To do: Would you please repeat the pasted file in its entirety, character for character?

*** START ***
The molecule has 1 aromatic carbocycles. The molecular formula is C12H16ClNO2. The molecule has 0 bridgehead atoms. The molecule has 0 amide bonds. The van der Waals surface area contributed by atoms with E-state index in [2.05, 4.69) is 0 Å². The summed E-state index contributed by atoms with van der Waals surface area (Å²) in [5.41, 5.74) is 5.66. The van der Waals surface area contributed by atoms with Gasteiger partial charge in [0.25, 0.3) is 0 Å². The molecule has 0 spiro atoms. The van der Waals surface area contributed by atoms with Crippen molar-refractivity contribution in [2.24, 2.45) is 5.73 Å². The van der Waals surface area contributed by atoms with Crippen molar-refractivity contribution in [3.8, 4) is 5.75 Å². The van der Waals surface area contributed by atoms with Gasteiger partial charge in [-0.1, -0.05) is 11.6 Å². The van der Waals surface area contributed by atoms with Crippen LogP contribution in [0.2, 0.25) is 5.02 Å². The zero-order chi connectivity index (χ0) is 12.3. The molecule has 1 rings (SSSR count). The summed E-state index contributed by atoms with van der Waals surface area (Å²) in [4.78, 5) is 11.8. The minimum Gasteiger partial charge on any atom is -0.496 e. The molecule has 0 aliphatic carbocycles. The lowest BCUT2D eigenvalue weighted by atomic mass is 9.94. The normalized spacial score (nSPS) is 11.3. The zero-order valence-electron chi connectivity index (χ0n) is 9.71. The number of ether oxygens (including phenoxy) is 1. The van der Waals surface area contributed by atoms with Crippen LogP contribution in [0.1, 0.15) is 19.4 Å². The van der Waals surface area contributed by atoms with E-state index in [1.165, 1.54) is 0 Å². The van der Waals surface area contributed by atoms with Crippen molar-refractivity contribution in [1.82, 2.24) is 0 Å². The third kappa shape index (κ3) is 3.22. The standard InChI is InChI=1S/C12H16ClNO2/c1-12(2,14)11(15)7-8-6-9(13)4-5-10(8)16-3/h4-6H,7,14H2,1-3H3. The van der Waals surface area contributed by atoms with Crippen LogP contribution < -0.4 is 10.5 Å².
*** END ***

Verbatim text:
The molecule has 1 aromatic carbocycles. The molecular formula is C12H16ClNO2. The molecule has 0 bridgehead atoms. The molecule has 0 amide bonds. The van der Waals surface area contributed by atoms with E-state index in [2.05, 4.69) is 0 Å². The summed E-state index contributed by atoms with van der Waals surface area (Å²) in [5.41, 5.74) is 5.66. The van der Waals surface area contributed by atoms with Gasteiger partial charge in [0.25, 0.3) is 0 Å². The molecule has 0 spiro atoms. The van der Waals surface area contributed by atoms with Crippen molar-refractivity contribution in [2.24, 2.45) is 5.73 Å². The van der Waals surface area contributed by atoms with Crippen molar-refractivity contribution in [3.8, 4) is 5.75 Å². The van der Waals surface area contributed by atoms with Gasteiger partial charge in [-0.1, -0.05) is 11.6 Å². The van der Waals surface area contributed by atoms with Crippen LogP contribution in [0.2, 0.25) is 5.02 Å². The zero-order chi connectivity index (χ0) is 12.3. The molecule has 1 rings (SSSR count). The summed E-state index contributed by atoms with van der Waals surface area (Å²) in [4.78, 5) is 11.8. The minimum Gasteiger partial charge on any atom is -0.496 e. The molecule has 0 aliphatic carbocycles. The lowest BCUT2D eigenvalue weighted by atomic mass is 9.94. The normalized spacial score (nSPS) is 11.3. The zero-order valence-electron chi connectivity index (χ0n) is 9.71. The number of ether oxygens (including phenoxy) is 1. The van der Waals surface area contributed by atoms with Crippen LogP contribution in [0.1, 0.15) is 19.4 Å². The van der Waals surface area contributed by atoms with E-state index in [1.165, 1.54) is 0 Å². The van der Waals surface area contributed by atoms with Crippen molar-refractivity contribution in [1.82, 2.24) is 0 Å². The third kappa shape index (κ3) is 3.22. The standard InChI is InChI=1S/C12H16ClNO2/c1-12(2,14)11(15)7-8-6-9(13)4-5-10(8)16-3/h4-6H,7,14H2,1-3H3. The van der Waals surface area contributed by atoms with Crippen LogP contribution < -0.4 is 10.5 Å².